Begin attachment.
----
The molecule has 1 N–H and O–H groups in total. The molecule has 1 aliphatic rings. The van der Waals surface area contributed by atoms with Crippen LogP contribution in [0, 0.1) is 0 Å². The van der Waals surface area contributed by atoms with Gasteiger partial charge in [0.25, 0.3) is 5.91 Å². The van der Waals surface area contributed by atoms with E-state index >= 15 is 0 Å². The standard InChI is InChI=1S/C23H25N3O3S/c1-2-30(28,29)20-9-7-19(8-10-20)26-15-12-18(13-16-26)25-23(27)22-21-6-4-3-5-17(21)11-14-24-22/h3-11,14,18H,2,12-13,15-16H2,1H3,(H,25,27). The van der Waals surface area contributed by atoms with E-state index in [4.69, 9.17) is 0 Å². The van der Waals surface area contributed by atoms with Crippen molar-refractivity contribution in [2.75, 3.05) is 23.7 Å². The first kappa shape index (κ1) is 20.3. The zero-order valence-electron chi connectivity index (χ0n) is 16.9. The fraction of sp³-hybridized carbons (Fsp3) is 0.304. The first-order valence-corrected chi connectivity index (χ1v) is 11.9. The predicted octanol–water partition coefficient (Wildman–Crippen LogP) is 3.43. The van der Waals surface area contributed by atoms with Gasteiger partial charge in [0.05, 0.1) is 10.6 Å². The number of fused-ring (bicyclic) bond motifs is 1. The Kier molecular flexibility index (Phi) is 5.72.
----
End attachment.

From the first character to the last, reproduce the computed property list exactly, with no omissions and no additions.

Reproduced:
The molecule has 1 N–H and O–H groups in total. The molecule has 1 aliphatic rings. The van der Waals surface area contributed by atoms with Crippen LogP contribution in [0, 0.1) is 0 Å². The van der Waals surface area contributed by atoms with Gasteiger partial charge in [0.25, 0.3) is 5.91 Å². The van der Waals surface area contributed by atoms with E-state index >= 15 is 0 Å². The standard InChI is InChI=1S/C23H25N3O3S/c1-2-30(28,29)20-9-7-19(8-10-20)26-15-12-18(13-16-26)25-23(27)22-21-6-4-3-5-17(21)11-14-24-22/h3-11,14,18H,2,12-13,15-16H2,1H3,(H,25,27). The van der Waals surface area contributed by atoms with E-state index in [4.69, 9.17) is 0 Å². The van der Waals surface area contributed by atoms with Crippen molar-refractivity contribution in [2.75, 3.05) is 23.7 Å². The first kappa shape index (κ1) is 20.3. The zero-order valence-electron chi connectivity index (χ0n) is 16.9. The fraction of sp³-hybridized carbons (Fsp3) is 0.304. The first-order valence-corrected chi connectivity index (χ1v) is 11.9. The predicted octanol–water partition coefficient (Wildman–Crippen LogP) is 3.43. The van der Waals surface area contributed by atoms with Gasteiger partial charge in [0.05, 0.1) is 10.6 Å². The number of fused-ring (bicyclic) bond motifs is 1. The Kier molecular flexibility index (Phi) is 5.72.